Re:Use the pr0n method! (1)

electrictroy (912290) | about 6 years ago | (#25255383)

What an excellent way to backup my photo collection! I'll get to work on it right away.

I can tell you how I solve it in a business (5, Informative)

jimicus (737525) | about 6 years ago | (#25254913)

I can tell you how I solve it in a business context, but whether or not it could be scaled down to personal I'm not sure.

The problem: 2 sites each with 70-100GB of data needs offsite backup with similar criteria to your own. Bandwidth available to these sites is 2-4Mbps. The only OS involved is Linux, though I'm sure Windows could be shoehorned in somehow. A third site which has a tape streamer and someone to take tapes offsite is available. Data protection legislation means that storing it with a hosted service is illegal unless I encrypt it myself before sending it offsite - I'm only aware of one tool which claims to be able to do this and still send data as a binary delta (it uses the rsync library) and that tool is still not particularly common in Linux distributions and not very widely used. I'm nervous of trusting my backups to a tool that isn't on heavy use, particularly if strong encryption is being employed.

The Solution: A server in the third site and some judicious scripting with rsync allows it to mirror the data in the other two sites. The first sync is fairly painful, of course, but provided you don't have too much data regularly changing subsequent syncs aren't too bad. The server is backed up to tape which provides versioning capability so if someone only realises that they lost a file a week after the fact it can still be restored,

Initial effort to set up was pretty great but now it's done it JFW and requires no brain power whatsoever to run on a daily basis. I can make the data available over the VPN (of course the access speed will be dog slow) more-or-less immediately and I can make it available at LAN speed by copying it to a hard disk and courier it to the remote office in under 48 hours. A full restore of 100GB across a 2Mbps connection will take at least 4-5 days.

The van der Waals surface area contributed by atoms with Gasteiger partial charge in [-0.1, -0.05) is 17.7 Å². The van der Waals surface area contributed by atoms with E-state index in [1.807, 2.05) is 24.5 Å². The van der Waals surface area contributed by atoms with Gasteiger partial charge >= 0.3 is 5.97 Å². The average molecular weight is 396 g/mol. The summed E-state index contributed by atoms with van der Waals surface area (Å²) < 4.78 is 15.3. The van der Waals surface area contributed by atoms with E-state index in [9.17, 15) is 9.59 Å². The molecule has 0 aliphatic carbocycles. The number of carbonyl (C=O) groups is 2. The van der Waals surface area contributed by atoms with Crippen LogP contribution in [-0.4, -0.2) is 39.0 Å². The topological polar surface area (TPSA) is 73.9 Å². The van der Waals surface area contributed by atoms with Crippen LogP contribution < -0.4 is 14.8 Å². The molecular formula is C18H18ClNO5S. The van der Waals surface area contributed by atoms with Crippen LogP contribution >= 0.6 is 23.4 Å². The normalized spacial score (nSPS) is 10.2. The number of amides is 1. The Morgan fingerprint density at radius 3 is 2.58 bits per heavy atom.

But that's plain replication (0)

Anonymous Coward | about 6 years ago | (#25255057)

You're merely proposing data replication again.

TFA mentioned Cleversafe, and specifically wanted feedback on that "dispersal" approach as it seems better than simple replication.

If I understood TFA correctly, he proposes to develop (although he wrote "deploy") something similar, hence wants feedback on the idea first.

Silver Bullet for file ownership/ACLs? (2, Insightful)

Gazzonyx (982402) | about 6 years ago | (#25255179)

For storing permissions and the such, are you using a .tar container? My biggest stumbling block with my backup scheme is storing ACLs and permissions.

I've got a few ideas about doing it, but they're all kludgy or force me to walk away from my rsync scripts which are really fairly mature at this point. Furthermore, I need to get deltas downstream and packing everything in to one file pretty much defeats that purpose at the several gig level unless I'm running an rsync server to calculate the diffs. These kinds of things become problematic due to the infrastructure I'm working with.

I'm really starting to lean towards running everything over iSCSI, but then I've got to get the VPN thing going which could require some re-subnetting at either end of the tunnel. Needless to say, I'd prefer to avoid that or any other solution that requires messing with stuff that Works Right Now.

Have you dealt with these issues at all, or at least know what won't work? I'd appreciate any insights before I use a brute force method.

Re:Silver Bullet for file ownership/ACLs? (2, Informative)

jimicus (737525) | about 6 years ago | (#25255287)